GAINESVILLE — Kristina Hilberth was a high school senior preparing to graduate from Palm Harbor University High three years ago when former Florida coach Karen Johns was fired, nullifying an oral walk-on agreement.
But with two brothers attending UF and her heart set on being a Gator, Hilberth boldly contacted incoming coach Tim Walton, determined to convince him to give her a shot. But there was one problem: He could only accommodate 24 players on the roster — and she was No. 25.
"I told her, 'I really don't have any room for you,' '' Walton said. "And she said, 'How do you know that I'm not better than some of the players that are already on your team?' I said, 'Well, I've got some pretty good players.' And she said, 'Just give me a chance. That's all I ask for is a chance.' "
Hilberth got her chance, and has made the most of it. The 21-year-old junior has gone from fifth string to starting catcher for the Gators, who enter NCAA region play today with a 62-2 record, a 32-game winning streak and a No. 1 ranking in the coaches' poll.
"When I first got in touch with (Walton), it didn't look good, and it was like somebody cutting my dreams and taking them away from me," said Hilberth, who was born in California but moved to Dunedin when she was 8. "But I've always been a really hard worker. Growing up, my parents always told me I may not be the most talented person on the team, but if I had the work ethic it would make up for that. And luckily it's gotten me where I am today. So I felt like (walking on) was just another challenge."
After battling her way onto the team, Hilberth took the starting job Feb. 26, 2007, when Francesca Enea suffered a season-ending knee injury. Hilberth later earned team MVP honors. Logically, most expected she would return to her backup role when Enea was healthy, but she won out again.
"She's my roommate and one of my best friends and I would never wish that on anyone. But I guess when you look back, I don't think it was so much last year that I was meant to be here, it was this year," Hilberth said. "It wasn't about who was injured, who was healthy. I straight up had to earn that position."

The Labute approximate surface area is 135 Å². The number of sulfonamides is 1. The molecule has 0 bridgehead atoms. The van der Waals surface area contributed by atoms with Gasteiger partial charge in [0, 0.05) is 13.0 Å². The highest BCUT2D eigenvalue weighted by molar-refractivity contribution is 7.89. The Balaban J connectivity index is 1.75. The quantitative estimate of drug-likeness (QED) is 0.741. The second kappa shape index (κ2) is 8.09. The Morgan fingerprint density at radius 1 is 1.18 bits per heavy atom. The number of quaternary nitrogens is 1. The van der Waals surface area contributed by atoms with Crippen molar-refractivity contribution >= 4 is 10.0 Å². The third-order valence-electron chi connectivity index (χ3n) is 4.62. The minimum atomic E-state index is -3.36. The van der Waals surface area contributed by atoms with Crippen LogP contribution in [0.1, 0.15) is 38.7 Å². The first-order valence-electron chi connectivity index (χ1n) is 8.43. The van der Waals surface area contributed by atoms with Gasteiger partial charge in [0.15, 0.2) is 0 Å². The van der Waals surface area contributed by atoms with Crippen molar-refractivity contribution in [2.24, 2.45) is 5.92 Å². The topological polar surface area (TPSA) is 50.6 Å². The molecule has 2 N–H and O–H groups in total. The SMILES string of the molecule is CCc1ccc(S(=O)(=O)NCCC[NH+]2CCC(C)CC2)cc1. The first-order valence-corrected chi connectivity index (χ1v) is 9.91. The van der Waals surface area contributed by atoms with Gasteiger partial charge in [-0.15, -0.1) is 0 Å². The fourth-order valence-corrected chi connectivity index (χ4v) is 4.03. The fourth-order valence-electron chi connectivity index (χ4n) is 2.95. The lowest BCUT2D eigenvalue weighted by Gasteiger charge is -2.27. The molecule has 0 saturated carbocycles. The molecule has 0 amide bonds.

Her perseverance has earned the admiration of teammates.
"She's a very strong person and she works hard at everything she does," junior Ali Gardiner said. "She started from, like, nothing, and given that little (bit) of a chance, she's turned it into a great career. I think everyone looks at her completely differently than a lot of the other girls on the team. She wasn't given that big of an opportunity and she made it into something huge."
Florida pitcher Stacey Nelson is 40-2 this season, and said she has relied heavily on Hilberth.
"Kristina keeps me sane out there," Nelson said. "Everything that she does for me, framing pitches, just being a great catcher. She comes out to the mound and talks to me when I need help. In the dugout, we're always laughing, talking about what we need to do for the next inning. She's awesome and I really can't say enough about her."
Now in his third season, Walton admits Hilberth surprised him.
"It takes a lot for her to say, 'How do you know I'm not better than some of the kids on your team?' " Walton said. "And I didn't. I took her word for it. And she worked and worked."
As the Gators move forward in search of their lone goal this season — to advance to the College World Series — the players insist they are grounded, and humbled, by the regular season they've had. And reminded daily about what it took to get here. Especially Hilberth.
"What I try to remember, and Coach helps me with this, is where I came from," she said. "I'm very fortunate to be where I am and to have accomplished what I have. I'm really proud to be a part of a team that has achieved so much. And it's great to be winning."
Antonya English can be reached at firstname.lastname@example.org.